New Jersey Divorce Accountant Speaks about CIS Statements
My name's Robert Bonavito, New Jersey Forensic Accountant. This video is part of a series of videos where I discuss forensic accounting topics for educational purposes only. If this was a litigated matter, I would take a different approach, have different conclusions based on different facts and circumstances, and today's discussion is a CIS Statement.
CIS stands for Case Information Statement and it's usually prepared in a divorce. And I just wanted to go over it because I think that in divorces, this is largely neglected, but I think it may be the most important thing from a financial aspect in divorce. And this is required by law, okay? And what this does is it pretty much lists important facts that anybody looking at divorce needs to know about, your date of birth, the date you were married, the date of the complaint, you know, items that are in dispute, addresses, where you lived. It lists a breakdown of your W-2, okay? If you work for a big company, some of these W-2s have all kinds of stuff in there, child support, they have life insurance payments and education. It makes you list all that stuff in here.
It wants a breakdown of your earnings, gross and all the deductions from that. It asks for all of your expenses, things like your shelter, how much is your heat? Your electric, your rent, your mortgage, your water and sewage charges, telephone, mobile telephone, cable TV, auto payments, orthodontics. If you have children and babysitting, day care, pretty much every expense that you can imagine should be listed on here.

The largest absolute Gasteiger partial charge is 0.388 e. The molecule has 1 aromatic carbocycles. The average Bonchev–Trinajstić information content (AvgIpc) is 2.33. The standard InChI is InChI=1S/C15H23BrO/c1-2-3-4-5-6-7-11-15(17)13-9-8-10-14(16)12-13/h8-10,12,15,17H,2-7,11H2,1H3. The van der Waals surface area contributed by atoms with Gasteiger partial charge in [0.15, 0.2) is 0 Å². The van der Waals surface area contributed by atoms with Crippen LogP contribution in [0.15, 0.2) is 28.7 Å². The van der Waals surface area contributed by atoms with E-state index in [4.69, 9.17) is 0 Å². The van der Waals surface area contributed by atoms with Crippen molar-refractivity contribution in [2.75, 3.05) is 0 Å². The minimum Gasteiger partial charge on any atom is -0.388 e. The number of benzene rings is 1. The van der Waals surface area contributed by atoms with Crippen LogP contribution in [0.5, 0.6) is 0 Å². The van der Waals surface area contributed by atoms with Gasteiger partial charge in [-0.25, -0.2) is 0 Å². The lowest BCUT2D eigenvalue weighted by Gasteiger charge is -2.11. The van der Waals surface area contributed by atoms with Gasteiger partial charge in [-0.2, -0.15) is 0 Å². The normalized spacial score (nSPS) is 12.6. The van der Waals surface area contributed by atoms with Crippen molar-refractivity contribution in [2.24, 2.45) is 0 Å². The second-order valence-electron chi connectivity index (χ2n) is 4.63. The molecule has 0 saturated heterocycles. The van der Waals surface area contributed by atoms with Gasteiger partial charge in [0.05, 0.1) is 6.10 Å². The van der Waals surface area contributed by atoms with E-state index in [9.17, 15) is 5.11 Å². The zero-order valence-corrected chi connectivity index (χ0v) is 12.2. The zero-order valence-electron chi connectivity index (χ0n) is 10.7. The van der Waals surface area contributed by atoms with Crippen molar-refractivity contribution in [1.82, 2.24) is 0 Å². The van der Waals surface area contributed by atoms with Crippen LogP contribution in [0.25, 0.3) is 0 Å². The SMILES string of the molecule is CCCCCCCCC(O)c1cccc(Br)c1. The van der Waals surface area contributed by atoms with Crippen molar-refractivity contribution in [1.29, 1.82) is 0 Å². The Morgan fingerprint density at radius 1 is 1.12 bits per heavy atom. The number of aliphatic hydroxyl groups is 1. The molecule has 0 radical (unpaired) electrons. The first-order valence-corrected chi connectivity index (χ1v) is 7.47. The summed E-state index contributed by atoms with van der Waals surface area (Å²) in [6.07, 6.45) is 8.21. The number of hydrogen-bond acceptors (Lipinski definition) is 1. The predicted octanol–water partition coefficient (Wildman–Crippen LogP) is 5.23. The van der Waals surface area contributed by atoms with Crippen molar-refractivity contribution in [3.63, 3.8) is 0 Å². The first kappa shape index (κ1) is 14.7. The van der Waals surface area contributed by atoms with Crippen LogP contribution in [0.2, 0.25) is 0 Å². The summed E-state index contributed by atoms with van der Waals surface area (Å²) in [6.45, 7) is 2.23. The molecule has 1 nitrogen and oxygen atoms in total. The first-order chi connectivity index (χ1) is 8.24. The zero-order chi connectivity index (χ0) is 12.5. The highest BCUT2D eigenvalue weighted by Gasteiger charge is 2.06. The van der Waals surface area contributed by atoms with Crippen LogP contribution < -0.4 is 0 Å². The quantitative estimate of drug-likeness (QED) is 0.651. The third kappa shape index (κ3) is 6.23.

And what I always tell people is, "Listen, go through this once, two or three times and make sure it's as accurate as possible, okay?" And if you can, try to figure what your spouse has done bizarre and when this is complete, go through it with a fine-tooth comb, and make sure it's accurate because you don't want this to be questioned. And remember, when you prepare this, you may not be questioned on it for a year or even a year and a half, or two years later. Make sure you have it organized, records to substantiate, don't just say, "My electric bill is so and so."
If you can, go through and figure out what your electric bills are, make a file of it, doctor bills, things like that. A lot of this stuff you can get off your tax returns, make copies of your W-2 because people are gonna ask you for this stuff. If the CIS is prepared properly and you have proper documentation to back it up, it's gonna make your case go smoother. You're not gonna look like a fool later on if you under or over estimate an expense and material amount. And if you get divorced, I just want you to take a look at the CIS Statement and spend a lot of time on it. My name is Robert Bonavito, if you have any questions on this video, feel free to call me or email me.